Recruiting into procurement gives me an odd sense of control
Procurement departments are responsible for how money in a company gets spent; everything from pens and paper to new buildings and IT systems. For engineering it could be rivets or airplane engines, for manufacturing it could be thread or chemicals, for retail it could be receipt paper or food, for banking it could be computers or HR services. The remit is pretty much all encompassing.
Most of the work I do is recruiting for procurement and contracts staff in the NHS and Local Authorities, or as I like to call them, the people who decide where your taxes go.
So by extension, I become responsible for which person it is that gets to determine where the money is spent. If I can do all of my recruitment consultation right and get the best person for the job into the role then it has the potential to create value with a Council or CCG. Some professionals achieve real savings worth millions of pounds in taxpayer money each year, without sacrificing quality of service. The very best can achieve these savings long-term whilst even improving the resources and services that are procured.
These people are unsung heroes who, when everyone is talking about cutting costs by cutting services, are actually designing and achieving savings without having to sacrifice the number of beds in A&E or the number of bin collections that pick up your rubbish. They work to achieve what really is in the best interests of everybody, despite internal struggles against integration of services and tightening budgets.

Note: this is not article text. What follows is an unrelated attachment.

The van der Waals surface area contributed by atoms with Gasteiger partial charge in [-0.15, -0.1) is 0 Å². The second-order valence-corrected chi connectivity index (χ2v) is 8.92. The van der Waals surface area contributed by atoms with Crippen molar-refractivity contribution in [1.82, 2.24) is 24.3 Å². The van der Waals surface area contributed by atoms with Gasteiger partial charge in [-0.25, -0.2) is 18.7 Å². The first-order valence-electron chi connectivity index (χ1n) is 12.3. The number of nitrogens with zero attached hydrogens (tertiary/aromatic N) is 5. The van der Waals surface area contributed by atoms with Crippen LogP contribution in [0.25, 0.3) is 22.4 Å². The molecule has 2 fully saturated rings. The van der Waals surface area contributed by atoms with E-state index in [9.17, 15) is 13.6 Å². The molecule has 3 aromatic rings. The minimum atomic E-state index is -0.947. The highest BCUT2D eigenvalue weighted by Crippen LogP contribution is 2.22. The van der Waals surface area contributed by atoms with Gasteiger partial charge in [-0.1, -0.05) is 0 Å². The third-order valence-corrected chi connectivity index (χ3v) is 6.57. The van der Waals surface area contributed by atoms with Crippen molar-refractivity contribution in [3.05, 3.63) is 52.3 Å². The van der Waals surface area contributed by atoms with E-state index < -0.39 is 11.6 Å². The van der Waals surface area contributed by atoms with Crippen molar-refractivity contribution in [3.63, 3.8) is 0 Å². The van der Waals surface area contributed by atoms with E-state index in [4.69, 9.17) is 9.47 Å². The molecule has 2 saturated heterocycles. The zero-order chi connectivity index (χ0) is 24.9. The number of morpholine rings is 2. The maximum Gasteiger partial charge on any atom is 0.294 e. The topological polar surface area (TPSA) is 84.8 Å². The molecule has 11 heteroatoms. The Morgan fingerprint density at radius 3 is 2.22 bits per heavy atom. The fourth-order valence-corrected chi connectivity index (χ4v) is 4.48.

If, however, the wrong candidate goes into a role, they can make mistakes that cost millions or even hundreds of millions of pounds. When the procurement team that chose the company who would decommission our nuclear power plants made a mistake, it cost the government £122m. When the contract selection process for care services was botched, Virgin Care sued the NHS and achieved an undisclosed settlement. Lots of public money can be lost due to simple and unnoticed mistakes that might not have been made by a different employee.
I influence those decisions, from which candidates I submit through to how I pitch them through to the consultancy advice that I give the client. Control is something we talk about a lot in recruitment, and all of those things contribute to it; the control that I have over the decision and, by extension, all of its consequences.
Or maybe I’m just a recruiter with a complex.